The Alliance for Constitutional Sex Offense Laws (ACSOL) today filed a second lawsuit challenging a city’s requirement that all registrants, including those who have high-risk COVID-19 factors, register in person. The defendant in this lawsuit is the City of San Diego. There are multiple plaintiffs in the lawsuit including ACSOL, a female registrant who suffers from chronic diseases, and additional registrants to be identified in the future.
“The City of San Diego, during this historic pandemic, is increasing the risk of spreading the COVID-19 virus by requiring people to register in person,” stated ACSOL Executive Director Janice Bellucci. “Therefore, we are asking San Diego Superior Court to issue a writ of mandamus that would stop this dangerous behavior.”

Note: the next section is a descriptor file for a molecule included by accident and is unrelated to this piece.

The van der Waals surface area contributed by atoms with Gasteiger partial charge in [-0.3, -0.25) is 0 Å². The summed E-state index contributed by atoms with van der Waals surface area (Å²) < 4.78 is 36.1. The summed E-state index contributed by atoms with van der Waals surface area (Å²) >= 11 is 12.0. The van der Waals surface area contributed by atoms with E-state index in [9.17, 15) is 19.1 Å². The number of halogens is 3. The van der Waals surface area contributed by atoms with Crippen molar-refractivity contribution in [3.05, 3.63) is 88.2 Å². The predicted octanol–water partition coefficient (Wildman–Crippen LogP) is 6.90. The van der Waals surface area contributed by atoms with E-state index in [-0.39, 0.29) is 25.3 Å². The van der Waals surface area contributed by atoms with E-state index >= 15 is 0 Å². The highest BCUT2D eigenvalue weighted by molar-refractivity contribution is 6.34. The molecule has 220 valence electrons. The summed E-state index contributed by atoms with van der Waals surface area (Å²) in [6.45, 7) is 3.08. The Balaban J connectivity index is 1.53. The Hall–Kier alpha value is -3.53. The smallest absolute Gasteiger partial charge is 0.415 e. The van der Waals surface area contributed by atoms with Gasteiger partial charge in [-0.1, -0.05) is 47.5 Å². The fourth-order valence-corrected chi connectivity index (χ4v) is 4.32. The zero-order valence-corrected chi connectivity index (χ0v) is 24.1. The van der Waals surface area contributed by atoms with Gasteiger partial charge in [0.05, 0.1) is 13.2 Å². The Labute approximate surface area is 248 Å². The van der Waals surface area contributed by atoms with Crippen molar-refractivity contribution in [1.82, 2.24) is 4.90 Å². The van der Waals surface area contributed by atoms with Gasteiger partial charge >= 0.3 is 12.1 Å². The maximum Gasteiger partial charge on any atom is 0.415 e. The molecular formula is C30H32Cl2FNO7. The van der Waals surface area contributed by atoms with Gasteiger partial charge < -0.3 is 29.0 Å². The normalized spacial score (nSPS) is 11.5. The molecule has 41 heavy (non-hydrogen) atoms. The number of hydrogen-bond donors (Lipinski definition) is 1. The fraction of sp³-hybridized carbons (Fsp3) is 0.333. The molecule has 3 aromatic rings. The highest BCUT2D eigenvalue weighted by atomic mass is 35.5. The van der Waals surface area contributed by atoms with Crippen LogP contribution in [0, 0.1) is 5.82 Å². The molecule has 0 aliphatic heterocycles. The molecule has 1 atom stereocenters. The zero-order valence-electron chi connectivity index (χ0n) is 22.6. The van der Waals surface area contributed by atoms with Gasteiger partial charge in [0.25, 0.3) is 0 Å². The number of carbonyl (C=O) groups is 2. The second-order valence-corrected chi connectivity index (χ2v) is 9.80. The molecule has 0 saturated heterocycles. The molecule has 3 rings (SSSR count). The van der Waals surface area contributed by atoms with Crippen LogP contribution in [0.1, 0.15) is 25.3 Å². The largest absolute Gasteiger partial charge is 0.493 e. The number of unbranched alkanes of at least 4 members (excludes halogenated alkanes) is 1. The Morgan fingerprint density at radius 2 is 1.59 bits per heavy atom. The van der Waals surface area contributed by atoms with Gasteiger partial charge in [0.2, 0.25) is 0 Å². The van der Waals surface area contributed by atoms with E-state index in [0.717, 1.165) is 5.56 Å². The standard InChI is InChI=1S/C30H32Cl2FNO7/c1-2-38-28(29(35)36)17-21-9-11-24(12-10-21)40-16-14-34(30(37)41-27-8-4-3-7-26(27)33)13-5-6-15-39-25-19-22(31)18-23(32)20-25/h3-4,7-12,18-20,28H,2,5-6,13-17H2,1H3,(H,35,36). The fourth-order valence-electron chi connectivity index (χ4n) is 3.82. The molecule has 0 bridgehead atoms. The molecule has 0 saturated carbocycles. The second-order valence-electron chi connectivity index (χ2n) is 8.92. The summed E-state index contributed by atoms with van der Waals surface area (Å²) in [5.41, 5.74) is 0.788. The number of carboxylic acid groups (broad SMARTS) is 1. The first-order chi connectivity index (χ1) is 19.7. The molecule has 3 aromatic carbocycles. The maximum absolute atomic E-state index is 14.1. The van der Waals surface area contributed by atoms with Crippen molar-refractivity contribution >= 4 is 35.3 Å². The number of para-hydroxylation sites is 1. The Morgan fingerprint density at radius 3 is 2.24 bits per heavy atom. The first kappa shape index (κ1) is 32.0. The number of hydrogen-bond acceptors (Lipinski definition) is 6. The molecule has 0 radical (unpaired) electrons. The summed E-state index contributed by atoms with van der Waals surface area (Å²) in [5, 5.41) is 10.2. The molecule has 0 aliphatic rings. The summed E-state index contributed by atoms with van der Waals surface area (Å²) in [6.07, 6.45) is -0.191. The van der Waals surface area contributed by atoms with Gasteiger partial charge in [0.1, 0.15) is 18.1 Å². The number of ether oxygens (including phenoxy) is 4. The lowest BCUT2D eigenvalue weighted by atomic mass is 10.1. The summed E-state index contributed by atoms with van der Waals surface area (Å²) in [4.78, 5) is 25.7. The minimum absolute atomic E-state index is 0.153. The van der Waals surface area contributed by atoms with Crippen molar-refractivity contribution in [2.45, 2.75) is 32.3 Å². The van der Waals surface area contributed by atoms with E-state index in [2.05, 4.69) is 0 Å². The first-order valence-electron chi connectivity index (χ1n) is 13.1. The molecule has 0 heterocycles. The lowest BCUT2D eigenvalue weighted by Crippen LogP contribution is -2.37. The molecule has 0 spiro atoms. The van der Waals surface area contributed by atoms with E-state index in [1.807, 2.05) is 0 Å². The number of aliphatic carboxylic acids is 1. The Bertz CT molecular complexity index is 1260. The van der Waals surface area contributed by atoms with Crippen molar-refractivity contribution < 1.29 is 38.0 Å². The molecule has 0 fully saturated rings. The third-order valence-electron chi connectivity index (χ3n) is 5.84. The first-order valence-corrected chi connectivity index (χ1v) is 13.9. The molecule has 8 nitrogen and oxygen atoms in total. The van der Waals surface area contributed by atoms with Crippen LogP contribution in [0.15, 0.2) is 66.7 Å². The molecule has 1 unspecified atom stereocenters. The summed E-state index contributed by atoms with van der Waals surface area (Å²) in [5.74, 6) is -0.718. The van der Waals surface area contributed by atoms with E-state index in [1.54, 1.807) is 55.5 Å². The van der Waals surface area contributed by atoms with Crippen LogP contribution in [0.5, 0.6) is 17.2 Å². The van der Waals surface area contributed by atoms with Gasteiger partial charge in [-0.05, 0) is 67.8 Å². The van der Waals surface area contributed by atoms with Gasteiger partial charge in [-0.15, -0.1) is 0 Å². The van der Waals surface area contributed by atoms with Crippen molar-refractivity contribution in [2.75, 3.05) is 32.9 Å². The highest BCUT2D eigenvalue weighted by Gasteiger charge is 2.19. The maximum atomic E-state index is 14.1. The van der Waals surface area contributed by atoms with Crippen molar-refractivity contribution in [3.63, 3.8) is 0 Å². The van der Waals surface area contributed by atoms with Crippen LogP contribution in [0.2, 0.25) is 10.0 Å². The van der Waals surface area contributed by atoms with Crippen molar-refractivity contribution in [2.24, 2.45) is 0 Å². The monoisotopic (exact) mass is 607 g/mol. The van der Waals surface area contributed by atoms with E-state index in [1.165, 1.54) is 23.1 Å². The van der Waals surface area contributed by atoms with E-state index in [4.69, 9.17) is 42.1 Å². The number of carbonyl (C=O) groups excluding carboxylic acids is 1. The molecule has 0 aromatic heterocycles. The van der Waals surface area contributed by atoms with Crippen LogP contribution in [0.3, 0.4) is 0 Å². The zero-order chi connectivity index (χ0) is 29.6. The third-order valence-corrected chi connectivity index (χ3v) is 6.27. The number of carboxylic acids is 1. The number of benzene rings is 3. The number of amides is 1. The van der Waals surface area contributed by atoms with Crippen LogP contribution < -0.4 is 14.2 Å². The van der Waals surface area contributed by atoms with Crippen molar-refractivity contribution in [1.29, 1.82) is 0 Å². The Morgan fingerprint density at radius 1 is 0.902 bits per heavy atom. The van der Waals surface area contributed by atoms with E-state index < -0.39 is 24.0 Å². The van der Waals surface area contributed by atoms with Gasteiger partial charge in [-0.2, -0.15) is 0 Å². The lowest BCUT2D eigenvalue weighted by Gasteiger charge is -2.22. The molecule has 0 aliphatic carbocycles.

The lawsuit does not specify an alternate method that should be used by the City of San Diego to register individuals during a pandemic. However, the lawsuit notes that the City of Los Angeles has already stopped registering individuals in person and instead is allowing them to register by phone.
“It is important to note that state law does not require most registrants to register in person,” stated ACSOL President Chance Oberstein. “Therefore, the actions of the City of San Diego are unlawful.”
ACSOL filed a lawsuit yesterday challenging a requirement by the City of Murrieta that all registrants register in person. That lawsuit was filed in Riverside Superior Court.
“ACSOL continues to research the registration requirements of cities and counties throughout California and the nation,” stated Bellucci. “We expect to continue filing lawsuits until no one is required to register in person during the pandemic.”